Fig. 7 Cross Section of Theatre of Space based on
Autants sketches and photos of the built hall.
Actors perform at the lowest level between sections
of spectators and on the upper surrounding stage.
Dotted lines show the view reflected in the mirror.
Note that the audience would not see the floor of
the upper stage. (Drawing by author)
In the parallel world of the theatre, Art and Action heightened the formal qualities of this
layered urban experience so conversations were more vivid, distant scenes more composed, and
the views of landscape and sky more lyrical. In the Theatre of Space, movements were
composed in depth architecturally so a spectator saw most of them juxtaposed in one view, as if
the city were compressed. Performances also made connections between the scenes, so words
and gestures in one were answered in another scene beside or behind it, to build a web of
correspondences that reflected poetically on similar correspondences one might encounter in the
city. Performances had the quality of urban festivals, both in the experience of being surrounded
by multiple scenes and in the drama of performance.
Art et Action built this layered architectural/theatrical model of urban life at the same
time that many modern architects proposed similarly layered cities that separated pedestrian and
vehicular traffic. However, Autants purposes were poetic rather than utilitarian. In theTheatre
of Space Autant separated the elements (the scenes), then juxtaposed them with each other and
with real views so they might interact to comment upon urban life. In this sense, plays in the
Theatre of Space recalled ancient epic dramas staged outside in natural landscapes or city
squares, where the moral and spiritual dilemmas explored in the story were played within the
settings of civil society and under the heavens.
vii

Environmental Theatre in the 1930s
7

Autants construction of performance and of public space were linked with a Socialist
philosophy of art in which theatre and architecture were allied as models for a new society.
viii
In
theatre, Erwin Piscator in Germany and Vsevelod Meyerhold in Russia lead a movement to do
away with the box stage, to cross the proscenium arch, and to bring performances into the hall
with the audience. They engaged architects Walter Gropius and El Lissitzky respectively to
design environmental theatres that would engulf the audience spatially, erasing theatric distance.
Spectators, they argued, should no longer be induced to project themselves into an enframed
fictional world but should live theatre as they live in public in the city. Bringing audience and
actors into the same space challenged the boundary between fiction and reality and constructed
plays not as fantasy, but as meaningful stories, parables, or allegories that have a real effect in
the world.
ix
This role for art was particularly pointed in post-revolutionary Russia where theatre
specifically strove to engage the populace both physically and intellectually in revolutionary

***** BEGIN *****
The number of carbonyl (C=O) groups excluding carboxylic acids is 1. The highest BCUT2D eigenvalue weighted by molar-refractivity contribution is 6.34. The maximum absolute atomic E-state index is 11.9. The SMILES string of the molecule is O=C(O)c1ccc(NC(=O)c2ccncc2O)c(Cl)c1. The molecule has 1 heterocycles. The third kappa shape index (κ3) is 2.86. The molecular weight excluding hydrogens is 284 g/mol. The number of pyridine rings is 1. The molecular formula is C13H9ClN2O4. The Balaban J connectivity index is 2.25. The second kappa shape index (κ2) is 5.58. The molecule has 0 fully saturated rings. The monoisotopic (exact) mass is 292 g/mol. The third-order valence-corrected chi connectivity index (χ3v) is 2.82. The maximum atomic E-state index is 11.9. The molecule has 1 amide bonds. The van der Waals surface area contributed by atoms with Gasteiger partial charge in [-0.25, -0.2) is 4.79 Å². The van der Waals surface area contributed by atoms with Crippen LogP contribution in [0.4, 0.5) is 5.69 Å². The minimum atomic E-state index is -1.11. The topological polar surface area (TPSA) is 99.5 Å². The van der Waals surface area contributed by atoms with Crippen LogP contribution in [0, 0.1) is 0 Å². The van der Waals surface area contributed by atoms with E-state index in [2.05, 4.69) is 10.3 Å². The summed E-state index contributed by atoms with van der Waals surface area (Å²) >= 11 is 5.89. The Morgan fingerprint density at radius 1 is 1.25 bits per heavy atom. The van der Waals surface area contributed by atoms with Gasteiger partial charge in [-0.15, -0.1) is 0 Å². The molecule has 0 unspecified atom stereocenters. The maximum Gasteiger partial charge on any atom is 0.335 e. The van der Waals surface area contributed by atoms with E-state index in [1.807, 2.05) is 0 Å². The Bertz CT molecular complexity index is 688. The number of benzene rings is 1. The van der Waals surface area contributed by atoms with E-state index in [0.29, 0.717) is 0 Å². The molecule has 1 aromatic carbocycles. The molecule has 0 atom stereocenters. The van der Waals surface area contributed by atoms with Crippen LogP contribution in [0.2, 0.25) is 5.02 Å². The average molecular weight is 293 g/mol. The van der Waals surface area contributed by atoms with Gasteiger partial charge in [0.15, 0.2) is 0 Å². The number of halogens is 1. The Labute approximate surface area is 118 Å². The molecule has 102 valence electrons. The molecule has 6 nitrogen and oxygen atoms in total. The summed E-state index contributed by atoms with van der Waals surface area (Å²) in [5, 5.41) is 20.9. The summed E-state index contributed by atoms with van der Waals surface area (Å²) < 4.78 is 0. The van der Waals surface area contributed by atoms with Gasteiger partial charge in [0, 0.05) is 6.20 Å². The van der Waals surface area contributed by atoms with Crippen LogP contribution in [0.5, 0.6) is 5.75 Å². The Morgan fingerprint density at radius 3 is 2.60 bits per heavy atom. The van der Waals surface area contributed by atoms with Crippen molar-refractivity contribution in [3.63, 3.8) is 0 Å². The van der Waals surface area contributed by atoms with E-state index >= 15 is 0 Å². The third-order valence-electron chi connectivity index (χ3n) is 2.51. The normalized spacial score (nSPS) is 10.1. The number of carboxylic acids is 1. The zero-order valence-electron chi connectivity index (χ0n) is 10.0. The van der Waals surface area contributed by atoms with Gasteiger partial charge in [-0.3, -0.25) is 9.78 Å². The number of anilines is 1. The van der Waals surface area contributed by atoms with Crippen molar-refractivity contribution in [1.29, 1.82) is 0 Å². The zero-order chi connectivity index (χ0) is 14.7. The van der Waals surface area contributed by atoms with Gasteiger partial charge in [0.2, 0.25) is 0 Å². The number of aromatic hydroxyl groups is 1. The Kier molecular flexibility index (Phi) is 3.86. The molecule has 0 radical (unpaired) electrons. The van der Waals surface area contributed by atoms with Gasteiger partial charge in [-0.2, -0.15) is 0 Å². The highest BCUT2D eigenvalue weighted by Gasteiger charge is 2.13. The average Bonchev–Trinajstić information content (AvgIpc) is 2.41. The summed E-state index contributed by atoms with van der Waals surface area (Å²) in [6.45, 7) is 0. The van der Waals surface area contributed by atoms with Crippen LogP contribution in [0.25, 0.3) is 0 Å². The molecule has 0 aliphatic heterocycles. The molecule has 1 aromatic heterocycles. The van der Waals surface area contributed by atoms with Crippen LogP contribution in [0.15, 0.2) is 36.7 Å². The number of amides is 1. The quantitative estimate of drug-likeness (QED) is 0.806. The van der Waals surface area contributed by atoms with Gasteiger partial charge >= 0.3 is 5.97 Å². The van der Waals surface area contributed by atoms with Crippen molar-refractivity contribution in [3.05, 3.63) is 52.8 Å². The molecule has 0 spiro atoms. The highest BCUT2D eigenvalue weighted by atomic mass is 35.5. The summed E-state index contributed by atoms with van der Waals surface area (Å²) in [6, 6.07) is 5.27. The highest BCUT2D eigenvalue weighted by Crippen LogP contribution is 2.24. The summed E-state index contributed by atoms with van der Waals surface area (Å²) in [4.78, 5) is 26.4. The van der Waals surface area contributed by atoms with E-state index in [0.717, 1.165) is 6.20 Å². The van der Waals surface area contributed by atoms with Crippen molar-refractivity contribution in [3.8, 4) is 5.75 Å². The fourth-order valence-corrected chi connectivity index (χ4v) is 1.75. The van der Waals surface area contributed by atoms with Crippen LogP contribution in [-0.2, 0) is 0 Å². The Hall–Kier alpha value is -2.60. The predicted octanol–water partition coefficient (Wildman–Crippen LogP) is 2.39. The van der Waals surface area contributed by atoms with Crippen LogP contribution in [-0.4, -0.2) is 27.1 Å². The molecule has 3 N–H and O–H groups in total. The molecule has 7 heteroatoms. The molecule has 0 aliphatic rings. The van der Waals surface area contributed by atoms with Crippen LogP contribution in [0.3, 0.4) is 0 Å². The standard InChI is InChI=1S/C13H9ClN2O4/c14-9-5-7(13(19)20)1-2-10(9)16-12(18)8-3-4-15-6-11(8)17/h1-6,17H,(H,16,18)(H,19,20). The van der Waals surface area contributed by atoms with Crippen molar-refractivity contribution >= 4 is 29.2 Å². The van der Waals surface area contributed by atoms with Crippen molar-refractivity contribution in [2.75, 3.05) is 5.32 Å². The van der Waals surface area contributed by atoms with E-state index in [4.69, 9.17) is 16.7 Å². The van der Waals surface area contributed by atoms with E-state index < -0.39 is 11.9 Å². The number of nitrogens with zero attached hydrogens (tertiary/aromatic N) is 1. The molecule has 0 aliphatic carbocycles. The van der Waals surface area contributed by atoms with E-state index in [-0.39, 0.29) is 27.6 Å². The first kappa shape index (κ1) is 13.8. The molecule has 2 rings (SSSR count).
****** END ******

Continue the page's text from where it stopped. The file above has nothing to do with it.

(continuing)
cultural dialogue.
x
Theatre cast both actors and audience in roles that modeled the new society
in which daily work was heroic and meaningful. Meyerhold wrote, We have a new public
which will stand no nonsense each spectator represents, as it were, Soviet Russia in
microcosm.
xi
In this type of theatre, neither the audience nor the actors respond as individuals
but as universal character types whose actions are real and present. The emotions of both
audience and actors should be roused, not by losing themselves in fiction, but by sharing
passions revealed in the drama. In modern theatre, the actors were tangible and their actions were
larger than life. They stood among people to represent Everyman, exposing truths embedded in
ordinary lives that touched a higher level of reality.

Fig. 8 View from stage showing scenery panels overlapping windows above the heads of actors.
Retractable ceiling and skylights flood theatre with sunlight during the day and frame view of
heavens at night. Layered scenes, views and light proposed spatial experience of a modern public
plaza.
Structure of a Modern Public Space: Lessons for Today
Autant and Lara shared Meyerholds view that theatre could model the essential structure
of a modern life through representation.
xii
In light of this agenda, the architecture of the Theatre
of Space might be read as a demonstration a testing ground for modernity that stands
8

opposed to both traditional theatres and urban spaces. For example, traditional urban plazas
defined the theatre of public life in a sharp hierarchy which elevated and enframed public figures
so their words could be heard and their actions appear large and significant. Traditional
proscenium theatres then mirrored urban squares by separating a large audience from few actors
who performed from a script written by an invisible author.
The design and performance of the Theatre of Space presents an alternate situation. The
five scenes were equally weighted in importance, yet in different genres: music, dance, or drama.
No single scene offered a total experience. In between the scenes, spectators discovered
compound rhythms and poignant concurrences, like in a festival. The scenes on the lower stages
modeled the casual, even private interactions of citizens while the upper stages raised actions to
the level of performance where they became symbolically significant. On the upper stage, a
variety of architectural tricks such as sloped floors, mirrors, and backlighting crafted how the
performances looked. However the two areas remained linked. A word or action on the lower
stage could affect actions on the upper stage, and characters could traverse from one to the other,